Pennsylvania is 24th to legalize cannabis use for health reasons, prompting state Republican senator to say: ‘What we’re doing today is the healer.’ This post from Guardian highlights how Pennsylvania takes states allowing medical marijuana to a new high.
Pennsylvania on Sunday became the 24th US state to legalize a comprehensive medical marijuana program.
The Democratic governor, Tom Wolf, signed the bill into law in the afternoon, surrounded by a jubilant crowd of supporters at the Capitol building in Harrisburg.
“Marijuana is medicine and it’s coming to Pennsylvania,” said Democratic state senator Daylin Leach, the bill’s cosponsor.
The bill’s drafters say it could take two years to write regulations and get retailers opened, but a provision allows parents to legally administer medical marijuana to their children before the bill takes effect in a month.
The bill sets standards for tracking plants, certifying physicians and licensing growers, dispensaries and physicians. Patients can take marijuana in pill, oil, vapor, ointment or liquid form, but will not be able to legally obtain marijuana to smoke or grow.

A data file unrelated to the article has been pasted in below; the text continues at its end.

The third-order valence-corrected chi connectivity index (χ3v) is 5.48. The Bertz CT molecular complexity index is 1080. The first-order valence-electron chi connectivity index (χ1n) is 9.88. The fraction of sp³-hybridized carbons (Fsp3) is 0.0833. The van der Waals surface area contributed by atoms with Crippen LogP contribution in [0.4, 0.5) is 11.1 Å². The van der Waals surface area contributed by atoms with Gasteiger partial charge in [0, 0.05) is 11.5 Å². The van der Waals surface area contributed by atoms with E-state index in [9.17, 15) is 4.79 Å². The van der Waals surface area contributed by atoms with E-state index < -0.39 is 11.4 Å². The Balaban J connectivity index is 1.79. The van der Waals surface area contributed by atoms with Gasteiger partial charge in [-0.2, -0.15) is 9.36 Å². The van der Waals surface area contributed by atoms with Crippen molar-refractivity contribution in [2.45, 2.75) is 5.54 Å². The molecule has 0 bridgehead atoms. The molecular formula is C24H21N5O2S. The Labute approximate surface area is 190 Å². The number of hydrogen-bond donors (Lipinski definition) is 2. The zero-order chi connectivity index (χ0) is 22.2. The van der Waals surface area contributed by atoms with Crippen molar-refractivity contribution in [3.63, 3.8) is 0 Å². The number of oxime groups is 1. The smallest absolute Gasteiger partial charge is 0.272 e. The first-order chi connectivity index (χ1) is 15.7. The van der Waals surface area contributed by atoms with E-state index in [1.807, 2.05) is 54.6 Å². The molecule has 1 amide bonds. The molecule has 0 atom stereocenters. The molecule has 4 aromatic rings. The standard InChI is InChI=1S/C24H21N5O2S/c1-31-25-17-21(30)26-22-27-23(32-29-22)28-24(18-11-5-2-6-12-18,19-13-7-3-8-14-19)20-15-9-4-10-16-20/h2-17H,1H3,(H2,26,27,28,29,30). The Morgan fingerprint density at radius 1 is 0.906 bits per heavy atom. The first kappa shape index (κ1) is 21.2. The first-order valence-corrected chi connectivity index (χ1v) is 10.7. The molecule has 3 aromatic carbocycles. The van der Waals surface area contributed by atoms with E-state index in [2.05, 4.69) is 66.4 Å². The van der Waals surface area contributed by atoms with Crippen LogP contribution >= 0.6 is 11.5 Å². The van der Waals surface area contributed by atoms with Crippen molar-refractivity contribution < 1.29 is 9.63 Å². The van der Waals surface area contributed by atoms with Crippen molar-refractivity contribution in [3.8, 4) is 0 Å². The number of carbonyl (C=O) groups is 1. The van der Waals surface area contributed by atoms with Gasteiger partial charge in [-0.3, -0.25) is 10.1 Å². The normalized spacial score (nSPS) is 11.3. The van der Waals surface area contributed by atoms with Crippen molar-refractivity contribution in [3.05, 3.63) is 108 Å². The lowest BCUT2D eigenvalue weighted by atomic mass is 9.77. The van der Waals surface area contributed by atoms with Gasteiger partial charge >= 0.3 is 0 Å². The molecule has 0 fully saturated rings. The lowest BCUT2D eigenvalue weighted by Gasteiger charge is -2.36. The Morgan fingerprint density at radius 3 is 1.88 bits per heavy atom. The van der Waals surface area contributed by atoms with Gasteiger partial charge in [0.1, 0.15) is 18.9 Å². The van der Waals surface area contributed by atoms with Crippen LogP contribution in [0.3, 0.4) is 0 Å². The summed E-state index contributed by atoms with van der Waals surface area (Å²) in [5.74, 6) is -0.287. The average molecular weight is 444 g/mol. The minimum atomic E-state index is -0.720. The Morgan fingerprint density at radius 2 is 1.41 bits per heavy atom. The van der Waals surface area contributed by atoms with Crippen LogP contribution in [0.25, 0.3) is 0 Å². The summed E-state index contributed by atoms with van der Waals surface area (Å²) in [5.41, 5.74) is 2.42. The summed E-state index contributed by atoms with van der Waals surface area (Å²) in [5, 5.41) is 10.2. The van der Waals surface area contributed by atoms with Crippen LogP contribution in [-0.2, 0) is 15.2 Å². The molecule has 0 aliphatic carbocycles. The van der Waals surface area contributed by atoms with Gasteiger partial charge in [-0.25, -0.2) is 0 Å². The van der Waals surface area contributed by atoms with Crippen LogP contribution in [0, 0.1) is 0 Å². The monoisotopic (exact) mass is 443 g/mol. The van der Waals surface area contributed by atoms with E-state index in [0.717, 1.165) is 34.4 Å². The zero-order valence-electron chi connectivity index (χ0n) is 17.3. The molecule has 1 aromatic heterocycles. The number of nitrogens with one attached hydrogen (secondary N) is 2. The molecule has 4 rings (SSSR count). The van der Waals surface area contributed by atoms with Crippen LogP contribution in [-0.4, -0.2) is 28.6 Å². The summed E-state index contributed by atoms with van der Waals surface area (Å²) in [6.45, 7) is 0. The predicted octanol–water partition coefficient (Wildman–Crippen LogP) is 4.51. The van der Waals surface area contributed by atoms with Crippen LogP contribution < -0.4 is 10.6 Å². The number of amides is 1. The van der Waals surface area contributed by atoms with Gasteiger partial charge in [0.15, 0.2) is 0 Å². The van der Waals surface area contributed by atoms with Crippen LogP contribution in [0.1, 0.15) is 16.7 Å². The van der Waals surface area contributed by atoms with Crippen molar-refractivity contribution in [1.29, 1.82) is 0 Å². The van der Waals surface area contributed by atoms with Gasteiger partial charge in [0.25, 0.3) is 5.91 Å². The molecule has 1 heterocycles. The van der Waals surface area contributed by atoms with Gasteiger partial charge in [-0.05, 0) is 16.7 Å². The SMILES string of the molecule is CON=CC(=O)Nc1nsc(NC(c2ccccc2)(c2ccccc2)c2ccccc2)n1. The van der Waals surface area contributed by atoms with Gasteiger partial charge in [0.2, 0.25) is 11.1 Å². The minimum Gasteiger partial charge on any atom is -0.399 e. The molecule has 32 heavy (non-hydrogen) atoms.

Senator Mike Vereb, a Republican, called on lawmakers to take on what he called “the No 1 killer in Pennsylvania” – opioid abuse.
“Opioid abuse has no party, has no color, has no religion,” Vereb said. “Let’s face it, that’s the killer. What we’re doing today is the healer.”
Among those celebrating the victory was Dana Ulrich, who has fought for legal access to the drug in the belief that it would help her eight-year-old daughter Lorelei, who has numerous seizures every day.
“I never doubted for one second that this day would come,” she told the crowd, thanking patient advocates and caregivers as well as lawmakers and the governor.
“When you get a group of truly dedicated people together that have the same goal and the same mind and the same hearts, you can achieve anything.”
Wolf called it “a great, great day for Pennsylvania, but more important, a great day for Pennsylvanians”. He said he and lawmakers were responding not to a special interest group or to campaign contributors, but to “a real human need”.
“When you have people who represent a cause as eloquently and in as heartfelt a way as the advocates for this have done, it shows that we can actually get something done that means something,” Wolf said.